Houses on Kelly Street in Kentish Town, London.
Yui Mok | PA Images | Getty Images
The U.K. government has released details of how tradespeople can get involved in its £2 billion ($2.60 billion) “green homes grant” initiative.
Announced in July, the scheme will enable landlords and homeowners in England to apply for vouchers to improve the energy efficiency of their homes.
In a speech at the time, the U.K.’s Finance Minister, Rishi Sunak, said the grants would cover at least two thirds of the cost of certain home improvements, up to £5,000 per household. Low-income households would see the vouchers cover the full cost of works up to £10,000, he added.
People will be able to use the vouchers – available from the end of September – for works such as the installation of cavity-wall insulation and low-carbon heating systems. The vouchers can also be used for modifications such as the replacement of single-glazed windows with double- or triple-glazed ones.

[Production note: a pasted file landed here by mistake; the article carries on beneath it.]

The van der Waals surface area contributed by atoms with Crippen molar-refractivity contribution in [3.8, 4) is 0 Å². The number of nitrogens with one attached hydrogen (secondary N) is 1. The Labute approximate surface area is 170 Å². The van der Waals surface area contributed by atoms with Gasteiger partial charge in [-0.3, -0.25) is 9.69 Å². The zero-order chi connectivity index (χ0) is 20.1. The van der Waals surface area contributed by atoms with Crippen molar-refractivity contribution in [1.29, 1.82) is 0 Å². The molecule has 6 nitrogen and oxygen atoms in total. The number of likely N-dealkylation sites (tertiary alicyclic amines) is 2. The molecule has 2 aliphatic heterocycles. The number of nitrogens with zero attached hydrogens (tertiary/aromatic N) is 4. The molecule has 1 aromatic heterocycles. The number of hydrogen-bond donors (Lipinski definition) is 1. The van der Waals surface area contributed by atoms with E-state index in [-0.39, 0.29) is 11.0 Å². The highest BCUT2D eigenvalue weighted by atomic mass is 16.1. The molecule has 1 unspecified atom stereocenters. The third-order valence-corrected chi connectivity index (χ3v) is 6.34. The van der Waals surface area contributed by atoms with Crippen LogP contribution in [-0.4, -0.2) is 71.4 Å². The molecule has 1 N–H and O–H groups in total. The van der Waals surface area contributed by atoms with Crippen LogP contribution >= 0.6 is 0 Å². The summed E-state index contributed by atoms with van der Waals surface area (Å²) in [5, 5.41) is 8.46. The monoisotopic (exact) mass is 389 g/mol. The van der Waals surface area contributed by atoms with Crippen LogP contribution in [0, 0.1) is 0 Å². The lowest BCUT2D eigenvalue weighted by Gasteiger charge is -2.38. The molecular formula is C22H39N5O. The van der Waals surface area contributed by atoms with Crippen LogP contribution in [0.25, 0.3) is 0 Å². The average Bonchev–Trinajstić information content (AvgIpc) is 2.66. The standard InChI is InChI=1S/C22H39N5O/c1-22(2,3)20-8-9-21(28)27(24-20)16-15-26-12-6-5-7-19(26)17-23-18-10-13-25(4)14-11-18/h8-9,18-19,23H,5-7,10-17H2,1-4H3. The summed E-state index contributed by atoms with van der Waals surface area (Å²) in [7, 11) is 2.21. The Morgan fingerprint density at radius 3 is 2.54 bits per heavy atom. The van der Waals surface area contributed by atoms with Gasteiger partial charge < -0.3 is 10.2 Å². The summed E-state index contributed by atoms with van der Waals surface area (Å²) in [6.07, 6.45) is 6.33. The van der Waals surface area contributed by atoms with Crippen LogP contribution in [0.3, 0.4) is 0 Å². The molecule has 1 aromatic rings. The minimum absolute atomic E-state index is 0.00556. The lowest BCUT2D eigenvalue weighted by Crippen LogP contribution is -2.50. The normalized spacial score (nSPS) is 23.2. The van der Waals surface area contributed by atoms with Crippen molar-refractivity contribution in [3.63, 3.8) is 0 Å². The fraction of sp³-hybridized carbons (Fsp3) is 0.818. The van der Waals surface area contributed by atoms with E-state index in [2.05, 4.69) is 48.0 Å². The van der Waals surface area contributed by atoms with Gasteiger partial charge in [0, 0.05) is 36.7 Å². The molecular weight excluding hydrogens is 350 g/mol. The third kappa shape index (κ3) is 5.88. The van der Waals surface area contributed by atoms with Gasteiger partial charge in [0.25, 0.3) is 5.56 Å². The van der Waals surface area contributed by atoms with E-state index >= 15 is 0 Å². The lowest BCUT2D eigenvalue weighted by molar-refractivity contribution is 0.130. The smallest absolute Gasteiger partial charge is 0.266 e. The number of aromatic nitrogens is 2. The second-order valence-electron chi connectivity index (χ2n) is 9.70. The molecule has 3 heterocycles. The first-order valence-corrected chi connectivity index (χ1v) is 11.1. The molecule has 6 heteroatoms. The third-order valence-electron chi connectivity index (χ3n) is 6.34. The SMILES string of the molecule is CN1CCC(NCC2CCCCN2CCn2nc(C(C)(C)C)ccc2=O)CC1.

Fleshing out how the scheme will work in practice, the government said Tuesday that tradespeople such as plumbers and builders wanting to take part had to register for TrustMark or Microgeneration Certification Scheme accreditation.
In a statement issued alongside the government’s announcement, Mike Thornton, chief executive of the Energy Saving Trust, described the green homes grant as a “significant investment by the government in energy efficiency which will provide long term benefits to householders and the environment by cutting fuel bills and reducing carbon emissions.”
“It will particularly help low-income households access much-needed funds to make their homes warmer,” Thornton added.
Tuesday also saw the U.K. government give the go-ahead for building and infrastructure projects worth around £1.3 billion.
Breaking the investment down, over 300 “shovel-ready” projects based in England are now being notified that they will receive money from a £900 million fund that was announced in June.
According to authorities, the projects are wide ranging and look set to create, among other things, as many 85,000 jobs, more than 1,500,000 square meters of commercial floor space and 45,000 homes. They should help to save 65 million kilograms of carbon dioxide emissions.
The government also green-lit a £360 million investment that will see 26,000 homes built on so-called brownfield land, which refers to land that has been “previously developed.” In addition, £8 million in funding to help accelerate the development of these brownfield projects has also been announced.